At any step we should be able to select (x,y) components in rectangular representation and (r, theta) components in polar representation. What we wish to express is something like the following:

(real-part z1)
(imag-part z1)
(magnitude z1)
(angle z1)

All these constructors n' selectors should totally be unaware of the underlying representations.

But in addition, to conform to the SICP state of mind, the previous make-from-real-imag and make-from-mag-ang constructors should be adapted in order to choose the most suitable implementation. There, serious things begin. 

In order to both explore SICP book while playing with Clojure idioms, I voluntarily chose to use protocols. In a certain way, like Abelson and Sussman (see section 2.4.1), I do not want my higher order operations to depend on specific implementations because there can be many of them, but I want my implementations to be contracted by my higher order module operations. 
What I am expecting looks like a basic Inversion Of Control (IOC is a much higher concept than dependency injection, so check you do not confuse both ideas). Quoting Michael Fogus and Chris Houser's Joy Of Clojure: "protocols are set of function signatures, each with at least one parameter, that are given a collective name. 
To digg a little deeper into protocols, check also Stuart Halloway and Aaron Bedra's  book Programming Clojure and Stuart Halloway presentation over here

To be perfectly honest I am not at ease with protocols as they do remind me to much of OOP in a Functional Programming context. That is debatable I think. Both sets of constructors and selectors functions are perfect candidates for protocols.

(ns sicp.complex)

(defprotocol ComplexSelector
  (magnitude [this])
  (angle [this])
  (real-part [this])
  (imag-part [this]))

(defprotocol ComplexConstructor
  (make-from-real-imag-constructor [self x y])
  (make-from-mag-ang-constructor [self r t]))

Then we can provide a full implementation for rectangular coordinates:

(ns sicp.complex-rectangular
  (:use sicp.core)
  (:use sicp.complex))

(defrecord Rectangular [x y]
  ComplexSelector
  (real-part [z] (:x z))
  (imag-part [z] (:y z))
  (magnitude [z] (Math/sqrt (+ (square (real-part z)) (square (imag-part z)))))
  (angle [z] (Math/atan2 (imag-part z) (imag-part z))))

(defn rectangular-complex[]
  (reify ComplexConstructor
    (make-from-real-imag-constructor [self x y] (->Rectangular x y))

    (make-from-mag-ang-constructor [self r t]
      (->Rectangular (* r (Math/cos t)) (* r (Math/sin t))))))

challenged versus the following tests:

(ns sicp.test.complex-rectangular-spec
  (:use [sicp complex complex-rectangular])
  (:use clojure.test))

(deftest complex-rectangular-should-bind-magnitude
  (is (= 5.0 (magnitude (->Rectangular 3 4)))))

(deftest complex-rectangular-should-bind-angle
  (is (= (/ Math/PI 4) (angle (->Rectangular 1 1)))))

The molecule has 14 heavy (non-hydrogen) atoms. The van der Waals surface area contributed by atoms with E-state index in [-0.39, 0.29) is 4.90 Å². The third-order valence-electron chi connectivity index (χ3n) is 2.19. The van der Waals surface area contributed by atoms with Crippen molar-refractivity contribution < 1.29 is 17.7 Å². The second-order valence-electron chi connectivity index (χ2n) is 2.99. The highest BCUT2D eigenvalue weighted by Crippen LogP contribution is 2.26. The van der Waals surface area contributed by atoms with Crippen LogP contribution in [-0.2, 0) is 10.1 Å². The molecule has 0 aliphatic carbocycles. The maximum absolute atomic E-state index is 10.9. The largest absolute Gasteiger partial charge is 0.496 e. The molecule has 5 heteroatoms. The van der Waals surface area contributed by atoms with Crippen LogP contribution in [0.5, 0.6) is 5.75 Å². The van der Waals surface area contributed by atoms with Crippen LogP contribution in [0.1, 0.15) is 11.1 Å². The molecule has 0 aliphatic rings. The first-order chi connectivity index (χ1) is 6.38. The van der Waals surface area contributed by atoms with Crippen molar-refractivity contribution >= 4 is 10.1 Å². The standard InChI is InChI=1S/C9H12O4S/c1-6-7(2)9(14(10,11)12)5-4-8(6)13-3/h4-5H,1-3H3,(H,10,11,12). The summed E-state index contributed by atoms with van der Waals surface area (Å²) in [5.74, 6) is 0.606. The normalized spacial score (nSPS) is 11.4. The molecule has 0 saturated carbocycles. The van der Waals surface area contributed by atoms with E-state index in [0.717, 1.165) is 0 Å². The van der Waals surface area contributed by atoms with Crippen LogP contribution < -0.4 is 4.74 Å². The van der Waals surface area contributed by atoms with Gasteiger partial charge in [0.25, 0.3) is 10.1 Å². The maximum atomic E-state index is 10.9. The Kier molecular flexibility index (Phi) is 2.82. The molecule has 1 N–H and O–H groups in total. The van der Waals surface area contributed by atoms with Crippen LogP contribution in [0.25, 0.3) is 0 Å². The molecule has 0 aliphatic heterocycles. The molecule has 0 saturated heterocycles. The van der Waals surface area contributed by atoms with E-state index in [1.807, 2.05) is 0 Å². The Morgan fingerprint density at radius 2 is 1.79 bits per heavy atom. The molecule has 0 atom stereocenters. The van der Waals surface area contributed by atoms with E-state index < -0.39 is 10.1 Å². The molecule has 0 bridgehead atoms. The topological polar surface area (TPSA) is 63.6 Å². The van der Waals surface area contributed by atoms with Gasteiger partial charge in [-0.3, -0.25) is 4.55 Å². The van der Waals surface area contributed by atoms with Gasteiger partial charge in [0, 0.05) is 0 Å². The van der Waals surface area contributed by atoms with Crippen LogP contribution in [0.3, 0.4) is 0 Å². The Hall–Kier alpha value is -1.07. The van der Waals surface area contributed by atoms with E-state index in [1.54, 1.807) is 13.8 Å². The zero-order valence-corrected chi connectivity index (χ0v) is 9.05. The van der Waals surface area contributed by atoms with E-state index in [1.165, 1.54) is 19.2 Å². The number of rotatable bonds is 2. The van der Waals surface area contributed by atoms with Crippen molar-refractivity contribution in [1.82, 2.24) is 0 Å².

(deftest complex-rectangular-should-bind-real-part
  (is (= 1 (real-part (->Rectangular 1 2)))))

(deftest complex-rectangular-should-bind-real-part
  (is (= 2 (imag-part (->Rectangular 1 2)))))

and for polar coordinates:

(ns sicp.complex-polar
  (:use sicp.core)
  (:use sicp.complex))

(defrecord Polar [radius theta]
  ComplexSelector
  (magnitude [z] (:radius z))
  (angle [z] (:theta z))
  (real-part [z]
    (* (magnitude z) (Math/cos (angle z))))
  (imag-part [z]
    (* (magnitude z) (Math/sin (angle z)))))

(defn polar-complex []
  (reify ComplexConstructor
    (make-from-real-imag-constructor [self x y]
      (->Polar (Math/sqrt (+ (square x) (square y))) (Math/atan2 y x)))

    (make-from-mag-ang-constructor [self r t] (->Polar r t))))


challenged versus the following tests:

(ns sicp.test.complex-polar-spec
  (:use [sicp complex complex-polar])
  (:use clojure.test))

(deftest complex-polar-should-bind-magnitude
  (is (= 1 (magnitude (->Polar 1 2)))))

(deftest complex-polar-should-bind-angle
  (is (= 2 (angle (->Polar 1 2)))))

(deftest complex-polar-should-bind-real-part
  (is (= 1 (real-part (->Polar 1 0))))
  (is (= 0 (imag-part (->Polar 1 0)))))

(deftest complex-polar-should-bind-real-part
  (is (< 0.0001 (Math/abs  (- 1.0 (imag-part (->Polar 1 Math/PI))))))
  (is (< 0.0001 (Math/abs  (real-part (->Polar 1 Math/PI))))))

As an example I used on each implementation the reify macro so to create anonymous instances of the ComplexConstructor protocol. You get access to them by closure, not by declaration. 
All this is nice and good and tests keep green. The upcoming logical step leads us to the definition of the higher order functions for dividing, adding, multiplying etc. 
There raises a small difficulty. If I really want to build an expressions like:

defn add-complex [z1 z2]
  (make-from-real-imag (+ (real-part z1) (real-part z2))
    (+ (imag-part z1) (imag-part z2))))

(defn mul-complex [z1 z2]
  (make-from-mag-ang (* (magnitude z1) (magnitude z2))
    (+ (angle z1) (angle z2))))


that would make use of the make-from-real-imag and the make-from-mag-ang functions , I would like to be able to choose a suitable data representation on each .

Wait a minute, I wanted to invert the control, so naturally at the time of defining both the functions, in the same module as the protocols, I have no idea about which representation could be used. In order to get out of this trap enter multi-methods. The trick I used is not - I think - so different from Abelson and Sussman data directed programming
Their proposal aims to update or get data in a two dimension table, one axis being the "type" of the representation and the other axis being a symbol defining the operation expected.